To test all of the recessed sensors, the wiring that I ran, the crimp connections, and the ds10a's that I mounted in the basement....I got out my new w800rf. I didn't have time to reinstall vCrib to test everything on my server yet, but I found that the w800rf has a test program that comes with it. I fired that up, and went around opening and closing all of the windows that I installed the sensors on. There were 4 windows that I installed the sensors on. 2 out of the 4 worked perfectly. 1 more of them worked, but I needed to tweak the sensor locating in the window jamb. The 4th window didn't work at all. I redid one of the crimp connections and it proceeded to work after tweaking the sensor location in the jamb. Overall, it didn't take too much to get it working.

Here's the tools that I used, along with a foot long drill bit to drill windows:

First ran the wires to the right side (side that opens) of each window:

Drilled the holes in the window frames for the sensors:

Inserted the sensors:

And then just screwed the earth magnets into the window itself:

When the window is closed, you can't even tell there's an alarm system installed in the house, lol.

Last edited by SnyperBob on Tue Jan 08, 2008 6:33 pm; edited 8 times in total
Thu Sep 13, 2007 6:52 pm View user's profile Send private message Visit poster's website AIM Address
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Bob that is awesome documentation =) I should put up my wiring so you guys know never to ask me for advice. Actually as SAD as my wiring is, I am kind of amazed at the functionality I have. I have access to full 5TB of media in every room, all security cameras in most rooms, etc with only a couple wires in the whole house, and I am not using any wirless except security contacts. Mostly I just have a distributed system Wink

It makes me drool, if I can do all this stuff with Trailer Park equipment and wiring, what will you be able to do!? I can see I will definitely be upgrading the software for you! hehe

Thanks for sharing, it will be a nice thread. Do you think I should start one, even though my place sucks for wiring, to map the features I have verses the minimal wiring? The mission of vCrib was to bring to most features for the littlest money, etc. I mean I want to drive mansions and businesses, I also want the person in an apartment who thought they could never do automation to have all this stuff too.

Tip for CA10: when making vcrib graphics, once you have your snapshot angle of a floor, set all doors open and take a picture, then all doors closed, take a picture, then no doors and take a picture. Then use the no doors for your vCrib background and use Photoshop or the such to crop out the doors in the open and closed positions. Set them to the device ON and OFF picture, drag them to the right place and you will have properly animated doors for your interface.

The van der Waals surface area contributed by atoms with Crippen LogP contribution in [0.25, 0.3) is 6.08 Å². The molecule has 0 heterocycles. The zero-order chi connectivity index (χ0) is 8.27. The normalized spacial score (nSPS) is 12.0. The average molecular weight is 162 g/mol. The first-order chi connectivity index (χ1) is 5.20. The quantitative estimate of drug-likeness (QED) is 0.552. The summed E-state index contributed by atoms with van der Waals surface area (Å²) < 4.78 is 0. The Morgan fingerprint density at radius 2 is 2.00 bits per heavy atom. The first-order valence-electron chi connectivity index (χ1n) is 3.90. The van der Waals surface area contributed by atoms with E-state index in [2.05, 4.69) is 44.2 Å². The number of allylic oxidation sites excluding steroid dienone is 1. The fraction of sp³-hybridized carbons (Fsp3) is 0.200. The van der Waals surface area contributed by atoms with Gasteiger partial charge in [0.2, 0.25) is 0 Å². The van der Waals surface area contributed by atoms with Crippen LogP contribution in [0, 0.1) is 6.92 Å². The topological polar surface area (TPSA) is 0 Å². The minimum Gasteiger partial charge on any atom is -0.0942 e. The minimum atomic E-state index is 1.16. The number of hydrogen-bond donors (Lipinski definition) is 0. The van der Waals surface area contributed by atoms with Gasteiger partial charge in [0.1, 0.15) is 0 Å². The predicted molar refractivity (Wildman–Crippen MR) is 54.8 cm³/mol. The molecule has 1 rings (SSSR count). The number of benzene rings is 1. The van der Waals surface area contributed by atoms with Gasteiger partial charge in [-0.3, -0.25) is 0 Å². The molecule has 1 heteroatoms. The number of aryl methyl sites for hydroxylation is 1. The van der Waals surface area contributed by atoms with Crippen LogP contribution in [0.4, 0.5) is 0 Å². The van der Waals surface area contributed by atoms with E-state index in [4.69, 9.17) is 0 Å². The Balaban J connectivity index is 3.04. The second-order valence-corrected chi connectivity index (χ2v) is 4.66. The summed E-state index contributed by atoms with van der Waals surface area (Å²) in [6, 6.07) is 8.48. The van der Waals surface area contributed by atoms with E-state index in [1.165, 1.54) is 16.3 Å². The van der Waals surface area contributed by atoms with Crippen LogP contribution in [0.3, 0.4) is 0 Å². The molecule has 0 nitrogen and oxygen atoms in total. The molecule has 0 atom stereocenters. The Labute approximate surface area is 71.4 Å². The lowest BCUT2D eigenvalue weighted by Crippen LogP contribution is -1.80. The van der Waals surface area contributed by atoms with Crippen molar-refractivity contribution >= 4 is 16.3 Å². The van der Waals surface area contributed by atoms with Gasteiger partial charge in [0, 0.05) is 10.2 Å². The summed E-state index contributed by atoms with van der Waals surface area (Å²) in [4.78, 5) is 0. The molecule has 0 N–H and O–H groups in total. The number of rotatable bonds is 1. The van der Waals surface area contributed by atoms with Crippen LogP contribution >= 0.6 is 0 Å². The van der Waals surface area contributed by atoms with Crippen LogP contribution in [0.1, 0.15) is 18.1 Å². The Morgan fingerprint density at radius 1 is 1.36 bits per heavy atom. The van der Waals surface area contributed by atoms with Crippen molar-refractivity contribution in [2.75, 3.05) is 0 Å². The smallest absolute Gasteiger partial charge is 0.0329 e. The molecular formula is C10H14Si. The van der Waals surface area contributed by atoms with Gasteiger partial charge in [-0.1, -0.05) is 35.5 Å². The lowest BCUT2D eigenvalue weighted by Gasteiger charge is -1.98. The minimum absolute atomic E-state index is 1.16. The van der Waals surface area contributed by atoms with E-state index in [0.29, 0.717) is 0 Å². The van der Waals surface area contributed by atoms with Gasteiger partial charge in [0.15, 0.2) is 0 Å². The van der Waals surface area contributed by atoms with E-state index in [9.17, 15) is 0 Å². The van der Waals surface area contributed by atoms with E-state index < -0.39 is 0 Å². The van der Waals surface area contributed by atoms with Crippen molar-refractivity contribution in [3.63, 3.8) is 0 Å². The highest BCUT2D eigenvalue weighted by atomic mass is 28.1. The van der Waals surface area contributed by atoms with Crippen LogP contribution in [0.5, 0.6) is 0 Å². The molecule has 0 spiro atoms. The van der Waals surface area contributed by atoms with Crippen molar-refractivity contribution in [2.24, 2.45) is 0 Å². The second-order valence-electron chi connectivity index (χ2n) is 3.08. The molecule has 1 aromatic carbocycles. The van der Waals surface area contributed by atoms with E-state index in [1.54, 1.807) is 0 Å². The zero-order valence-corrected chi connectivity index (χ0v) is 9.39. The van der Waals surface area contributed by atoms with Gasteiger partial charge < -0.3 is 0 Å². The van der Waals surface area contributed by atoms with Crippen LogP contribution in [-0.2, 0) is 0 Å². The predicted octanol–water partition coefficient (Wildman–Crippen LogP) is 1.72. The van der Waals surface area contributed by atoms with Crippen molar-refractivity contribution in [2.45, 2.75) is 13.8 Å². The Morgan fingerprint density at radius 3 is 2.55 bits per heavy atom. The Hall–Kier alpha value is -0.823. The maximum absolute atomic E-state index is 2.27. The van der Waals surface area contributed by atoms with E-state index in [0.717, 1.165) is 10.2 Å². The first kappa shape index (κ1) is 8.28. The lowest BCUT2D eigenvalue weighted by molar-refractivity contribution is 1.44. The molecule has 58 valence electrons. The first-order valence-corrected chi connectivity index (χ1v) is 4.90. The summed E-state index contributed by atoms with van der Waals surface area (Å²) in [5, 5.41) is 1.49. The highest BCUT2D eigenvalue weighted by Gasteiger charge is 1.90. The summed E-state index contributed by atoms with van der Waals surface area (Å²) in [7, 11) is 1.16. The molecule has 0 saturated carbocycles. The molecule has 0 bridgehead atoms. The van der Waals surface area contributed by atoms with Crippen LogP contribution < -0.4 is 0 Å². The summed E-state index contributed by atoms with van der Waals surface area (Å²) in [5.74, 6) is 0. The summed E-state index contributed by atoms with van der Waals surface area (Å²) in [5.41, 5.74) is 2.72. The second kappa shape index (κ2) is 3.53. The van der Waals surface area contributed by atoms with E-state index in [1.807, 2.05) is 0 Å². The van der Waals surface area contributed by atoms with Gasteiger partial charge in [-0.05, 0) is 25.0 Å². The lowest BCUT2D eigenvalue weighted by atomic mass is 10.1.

So are you going to use an Elk panel, Bob? If so let me know so I can go buy one and start working with it too. Let me know any other equipment you are thinking about so I can at least research how hard they are to interface to..


the Crib Keeper
Thu Sep 13, 2007 7:47 pm View user's profile Send private message Visit poster's website

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Thanks for the comments.

First off, yes I think you should create a thread with info about your setup. Like you said, you want ppl to be able to have a HA setup with little money. It doesn't matter how much (or little) money you have into your system. It sounds like yours is maximum functionality on minimum budget. That's the key to automation. Yo uwant something simple and sweet. Something that gets the job done, while allowing anyone to use it. How many times have you heard of million dollar homes that the owners don't know how to use the crazy advanced stuff built in.....and they end up reverting back to $1 light switches or a cheap universal remote because they can't get anything to work right.

And as you and I have discussed, that is actually my setup too. I obviously don't have much (right now, no) money to dedicate to HA. But right now, I'm at the point of prepping for it in the very near future, so when I do have the money I'll be money. haha....

That's what I love about Vaughn's setup. He uses like 5 sensors and completely automates his bathroom for like $80 or whatever. That's fkn awesome.

Unfortunately I'm trying to get the WAF (wife acceptance factor) initially started by completing the damn lower level. Once that's done, then she'll be most responsive to me doing some sweet HA.

The best part about the current stage that I'm in now (wiring, design, etc..) is that my wife has no clue wtf I'm doing or planning. I've explained it to her 10 times over, but she really doesn't know. That allows me to run all this extra stuff without her even *knowing* what it's going to be capable of.

I figured a few extra hundred dollars worth of wiring now, will save me years of headaches in the future. Well, maybe not years, I'm still not sure how long I'm going to stay in this house.